Greenland premier laments tensions with Copenhagen over new minister
A newly appointed Arctic ambassador sticks out for his lack of connection to the region.
The head of Greenland’s local government on Thursday deplored tensions with Copheghan over the appointment of a new ambassador to the autonomous territory.
“The Danish government is not in a good place right now,” Greenlandic Prime Minister Mute Egede told Danish daily Politiken.
At issue is Copenhagen’s appointment of a new Arctic ambassador, Tobias Elling Rehfeld, with no connection to the region. He is a specialist in international law and the current Danish ambassador to South Africa.
The Arctic ambassador is tasked with representing Greenland and the Faroe Islands in Denmark’s overall Arctic foreign policy, with particular emphasis on environmental matters and problems affecting indigenous people – an area in which tensions with the Danish government go back centuries.
Greenland, an immense territory of nearly 2.2 million square kilometres, is home to some 55,000 people and sits some 2,500km away from Denmark. It has its own flag, language, culture, institutions and prime minister, and has been autonomous since 1979.
His appointment flies in the face of an agreement that no Danish decisions concerning Greenland and the Faroe Islands can be taken without their agreement, according to Egede.
“The procedure shows what the Ministry of Foreign Affairs thinks of us and how it does not include us, even though we are the kingdom’s Arctic country,” he said. “The picture speaks for itself.”
The Danish minister of foreign affairs, former Prime Minister Lars Løkke Rasmussen, has insisted that the appointment is in line with proper process.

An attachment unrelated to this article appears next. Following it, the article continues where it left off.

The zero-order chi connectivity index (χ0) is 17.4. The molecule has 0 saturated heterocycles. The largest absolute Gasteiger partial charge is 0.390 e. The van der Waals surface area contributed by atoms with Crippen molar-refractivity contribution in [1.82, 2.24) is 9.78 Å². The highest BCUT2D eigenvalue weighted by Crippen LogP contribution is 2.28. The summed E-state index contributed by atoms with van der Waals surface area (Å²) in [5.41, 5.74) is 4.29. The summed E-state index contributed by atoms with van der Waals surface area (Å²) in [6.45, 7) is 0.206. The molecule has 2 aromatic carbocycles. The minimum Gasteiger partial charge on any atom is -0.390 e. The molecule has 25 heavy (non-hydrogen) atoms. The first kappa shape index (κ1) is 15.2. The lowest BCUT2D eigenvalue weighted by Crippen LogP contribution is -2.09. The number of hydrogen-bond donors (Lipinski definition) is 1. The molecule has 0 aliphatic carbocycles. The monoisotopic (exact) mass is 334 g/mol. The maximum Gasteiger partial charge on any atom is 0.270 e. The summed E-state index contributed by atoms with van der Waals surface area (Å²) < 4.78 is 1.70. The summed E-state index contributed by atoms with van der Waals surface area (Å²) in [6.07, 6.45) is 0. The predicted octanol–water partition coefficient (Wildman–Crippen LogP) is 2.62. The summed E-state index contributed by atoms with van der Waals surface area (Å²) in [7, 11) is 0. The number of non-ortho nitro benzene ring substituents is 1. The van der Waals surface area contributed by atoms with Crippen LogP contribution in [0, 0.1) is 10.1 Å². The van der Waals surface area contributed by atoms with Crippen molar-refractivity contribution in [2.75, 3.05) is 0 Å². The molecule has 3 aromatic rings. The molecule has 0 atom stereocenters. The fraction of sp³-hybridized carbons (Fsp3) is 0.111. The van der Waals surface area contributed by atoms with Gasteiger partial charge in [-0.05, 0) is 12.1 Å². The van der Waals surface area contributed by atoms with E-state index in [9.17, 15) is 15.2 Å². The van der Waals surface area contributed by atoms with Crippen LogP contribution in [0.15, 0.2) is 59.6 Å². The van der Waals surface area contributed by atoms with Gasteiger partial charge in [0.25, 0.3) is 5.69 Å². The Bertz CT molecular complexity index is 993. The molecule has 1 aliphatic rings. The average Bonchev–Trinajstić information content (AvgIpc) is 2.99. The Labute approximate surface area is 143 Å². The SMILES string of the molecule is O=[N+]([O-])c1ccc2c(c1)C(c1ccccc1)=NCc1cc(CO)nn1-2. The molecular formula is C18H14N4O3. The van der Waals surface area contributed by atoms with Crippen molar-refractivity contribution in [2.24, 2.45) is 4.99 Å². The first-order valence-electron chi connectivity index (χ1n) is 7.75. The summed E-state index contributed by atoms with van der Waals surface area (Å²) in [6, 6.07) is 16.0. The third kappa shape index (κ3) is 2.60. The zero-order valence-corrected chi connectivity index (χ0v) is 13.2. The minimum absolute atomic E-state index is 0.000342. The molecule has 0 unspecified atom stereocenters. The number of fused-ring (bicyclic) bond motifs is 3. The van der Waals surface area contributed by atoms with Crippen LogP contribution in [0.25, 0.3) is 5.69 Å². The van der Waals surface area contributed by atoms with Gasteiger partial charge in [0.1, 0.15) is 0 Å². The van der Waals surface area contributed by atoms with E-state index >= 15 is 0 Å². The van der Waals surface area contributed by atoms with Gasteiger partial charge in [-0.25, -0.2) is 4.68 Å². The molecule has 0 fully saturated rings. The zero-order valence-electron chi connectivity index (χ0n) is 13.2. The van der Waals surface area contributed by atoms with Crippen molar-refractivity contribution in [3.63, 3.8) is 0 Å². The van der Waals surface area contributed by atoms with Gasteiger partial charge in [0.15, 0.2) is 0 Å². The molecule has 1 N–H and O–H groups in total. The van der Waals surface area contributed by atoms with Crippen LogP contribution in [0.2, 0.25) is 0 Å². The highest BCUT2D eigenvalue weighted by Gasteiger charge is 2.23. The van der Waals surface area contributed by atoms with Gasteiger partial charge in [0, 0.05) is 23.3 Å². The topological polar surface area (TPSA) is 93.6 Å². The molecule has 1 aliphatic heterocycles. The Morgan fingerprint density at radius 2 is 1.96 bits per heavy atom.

“For the time being, [Greenlandic] foreign policy is the responsibility of the Kingdom of Denmark,” he said, adding that Copenhagen is “trying in many areas to help Greenland play a more important role in terms of foreign policy.”
Another point of tension between the two is a recent incident in which one of Greenland’s representatives in the Copenhagen parliament, Aki-Matilda Høegh-Dam, addressed the chamber in Greenlandic and was asked to repeat her speech in Danish.
She refused to abide by that request.
“It is a relic from the colonial era that we still only speak Danish in the hall,” Høegh-Dam remarked. “If Denmark were in reality a commonwealth, we would also be able to accommodate each other’s languages.”
At the end of April, its government presented a new draft constitution which could be used in the event independence from Denmark is achieved.
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